My opionions and whatever other insane idea I think of
Published on August 22, 2005 By msladydeath In Politics
What is the difference between teaching nutrition and sex ed in schools? Sex has to do with the body's health also, abstinence is always best because there is no risk of pregnancy or STD's, but kids that don't learn that STD's can be transmitted by non sexual activities, or how to prevent STD's and pregnancy if they choose sex are more likely to be fooled by "more mature" persons that just want sex and don't care about the youth in question. Like jumping up and down will keep you from getting pregnant, or don't worry, I don't have AIDS, do I look sick?



Now I don't think that Abortion/Adoption should be taught of even touched on in a school setting, but these children's LIVES depend on them knowing something about sex, and even responsible parents will get flustered or embarrassed to talk to their own kids about sex. There is also a HIGH possibility that our youth will learn about sex from their friends (whom of course are smarter than their parents *cough*), Harlequin Romance, TV, and the "more mature" youth that only want to take advantage of them.



It should be an opt out class at the parents discretion, but it NEEDS to be offered! I don't care if it's after school, I don't care if it's taught by qualified volunteers, and it has NOTHING to do with religious beliefs! We teach children that exercise is healthy, good nutrition is necessary, to respect others and themselves. Heck, some schools teach teens how to rent an apartment, deal with landlords, how to create a resume and interview, and home repair (none of those are required classes though).

Link
The Caliber of Sex-Ed Instruction in Public Schools

The Delivery of the Message

The public controversy centered around sex education in public schools has shifted. Where the question was once whether or not sexual education should be taught in public schools, the fray now questions the methodology of what is being taught. The division exist between advocates of an "abstinence only" approach (supported by the "No Child Left Behind Act") versus the more traditional sexuality programs that include the correct usage and protective qualities of contraceptives. Many parents however, find themselves more concerned about the environment their children find themselves exposed to when sex-education classes are being taught.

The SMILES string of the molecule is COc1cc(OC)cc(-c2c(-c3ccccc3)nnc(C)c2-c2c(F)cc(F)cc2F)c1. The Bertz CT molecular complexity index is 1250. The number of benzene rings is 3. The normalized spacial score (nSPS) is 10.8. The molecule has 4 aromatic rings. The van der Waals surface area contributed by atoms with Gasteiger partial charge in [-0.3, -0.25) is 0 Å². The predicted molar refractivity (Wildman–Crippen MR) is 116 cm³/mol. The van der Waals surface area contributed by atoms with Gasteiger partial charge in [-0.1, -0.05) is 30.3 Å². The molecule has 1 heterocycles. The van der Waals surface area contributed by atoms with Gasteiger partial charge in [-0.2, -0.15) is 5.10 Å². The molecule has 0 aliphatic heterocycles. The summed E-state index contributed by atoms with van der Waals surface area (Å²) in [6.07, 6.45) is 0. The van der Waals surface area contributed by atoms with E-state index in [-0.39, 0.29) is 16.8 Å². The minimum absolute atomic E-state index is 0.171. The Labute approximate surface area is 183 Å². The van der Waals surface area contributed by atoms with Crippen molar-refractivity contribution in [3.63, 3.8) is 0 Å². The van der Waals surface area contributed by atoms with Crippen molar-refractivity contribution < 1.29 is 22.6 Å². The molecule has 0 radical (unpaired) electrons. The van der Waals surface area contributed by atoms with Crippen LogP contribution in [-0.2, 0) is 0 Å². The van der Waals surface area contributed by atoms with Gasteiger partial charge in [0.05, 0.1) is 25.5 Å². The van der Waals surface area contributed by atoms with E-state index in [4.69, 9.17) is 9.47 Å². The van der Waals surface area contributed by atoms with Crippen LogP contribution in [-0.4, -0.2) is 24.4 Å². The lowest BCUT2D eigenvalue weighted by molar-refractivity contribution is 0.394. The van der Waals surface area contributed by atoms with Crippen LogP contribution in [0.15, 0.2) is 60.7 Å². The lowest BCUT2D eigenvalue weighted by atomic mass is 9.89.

In many schools across the country, these classes are gender exclusive, however teachers can quickly find themselves out of control when facing a room full of adolescent students. With classes full of immature children titillated by the subject matter, giggles, whoops and hollers echo into the halls as middle school children are exposed to the deadly serious aspect of approaching their sexual development responsibly. Their teachers constantly struggling to keep the children focused on the gravity of what is being discussed. Consequently, because of the loose and casual atmosphere of sex ed classrooms, thousands of parents question the validity and the effectiveness of sex-education being delivered in public education. If the message can't be delivered responsibly then should it be delivered at all?

The sexual education of adolescent children is presented to parents as a necessary and legitimate course of study. Shouldn't the demeanor of the class and the accountability regarding the subject material be just as serious and in depth as any other class centered around health and science? Why is such a serious subject encapsulated within a few days? Many parents feel that sex education programs in public schools today amount to no more than a 3 day sex talk complete with giggles, immature commentary, and very little real instruction taking place rather than being approached in a true academic manner.

Taught properly, sexual education and development could easily become part of any other scientific course of study like Human Biology, Human Behavior, Human Anatomy or Health. More importantly, perhaps if administrators present a more dignified and academic approach to the delivery of sexual education, complete with test and grades, it may just impress upon our children that they should view sex a serious part of their human development rather than a recreational activity.


Comments (Page 1)
on Aug 22, 2005